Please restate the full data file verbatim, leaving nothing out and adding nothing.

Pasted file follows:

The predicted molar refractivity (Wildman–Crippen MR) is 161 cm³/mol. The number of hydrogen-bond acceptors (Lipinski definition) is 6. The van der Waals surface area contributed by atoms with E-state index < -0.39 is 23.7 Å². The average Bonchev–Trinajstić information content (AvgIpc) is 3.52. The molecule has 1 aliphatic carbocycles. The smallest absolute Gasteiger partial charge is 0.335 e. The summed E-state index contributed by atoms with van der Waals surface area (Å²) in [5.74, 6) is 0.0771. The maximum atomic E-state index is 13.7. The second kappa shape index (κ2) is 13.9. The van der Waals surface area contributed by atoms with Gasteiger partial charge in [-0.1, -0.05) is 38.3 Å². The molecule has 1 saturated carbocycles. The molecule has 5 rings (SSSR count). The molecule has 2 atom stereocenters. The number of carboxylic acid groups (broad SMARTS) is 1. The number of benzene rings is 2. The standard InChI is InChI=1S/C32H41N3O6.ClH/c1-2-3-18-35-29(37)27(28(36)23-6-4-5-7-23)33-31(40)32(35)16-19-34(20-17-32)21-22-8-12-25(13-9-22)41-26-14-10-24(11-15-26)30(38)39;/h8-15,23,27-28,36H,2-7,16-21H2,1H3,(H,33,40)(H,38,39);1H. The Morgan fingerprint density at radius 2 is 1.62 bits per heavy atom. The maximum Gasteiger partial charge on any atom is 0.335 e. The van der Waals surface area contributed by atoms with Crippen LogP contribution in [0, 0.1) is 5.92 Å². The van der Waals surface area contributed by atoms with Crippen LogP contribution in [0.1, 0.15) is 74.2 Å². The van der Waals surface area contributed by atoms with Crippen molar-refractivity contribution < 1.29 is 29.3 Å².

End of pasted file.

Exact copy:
The predicted molar refractivity (Wildman–Crippen MR) is 161 cm³/mol. The number of hydrogen-bond acceptors (Lipinski definition) is 6. The van der Waals surface area contributed by atoms with E-state index < -0.39 is 23.7 Å². The average Bonchev–Trinajstić information content (AvgIpc) is 3.52. The molecule has 1 aliphatic carbocycles. The smallest absolute Gasteiger partial charge is 0.335 e. The summed E-state index contributed by atoms with van der Waals surface area (Å²) in [5.74, 6) is 0.0771. The maximum atomic E-state index is 13.7. The second kappa shape index (κ2) is 13.9. The van der Waals surface area contributed by atoms with Gasteiger partial charge in [-0.1, -0.05) is 38.3 Å². The molecule has 1 saturated carbocycles. The molecule has 5 rings (SSSR count). The molecule has 2 atom stereocenters. The number of carboxylic acid groups (broad SMARTS) is 1. The number of benzene rings is 2. The standard InChI is InChI=1S/C32H41N3O6.ClH/c1-2-3-18-35-29(37)27(28(36)23-6-4-5-7-23)33-31(40)32(35)16-19-34(20-17-32)21-22-8-12-25(13-9-22)41-26-14-10-24(11-15-26)30(38)39;/h8-15,23,27-28,36H,2-7,16-21H2,1H3,(H,33,40)(H,38,39);1H. The Morgan fingerprint density at radius 2 is 1.62 bits per heavy atom. The maximum Gasteiger partial charge on any atom is 0.335 e. The van der Waals surface area contributed by atoms with Crippen LogP contribution in [0, 0.1) is 5.92 Å². The van der Waals surface area contributed by atoms with Crippen LogP contribution in [0.1, 0.15) is 74.2 Å². The van der Waals surface area contributed by atoms with Crippen molar-refractivity contribution < 1.29 is 29.3 Å².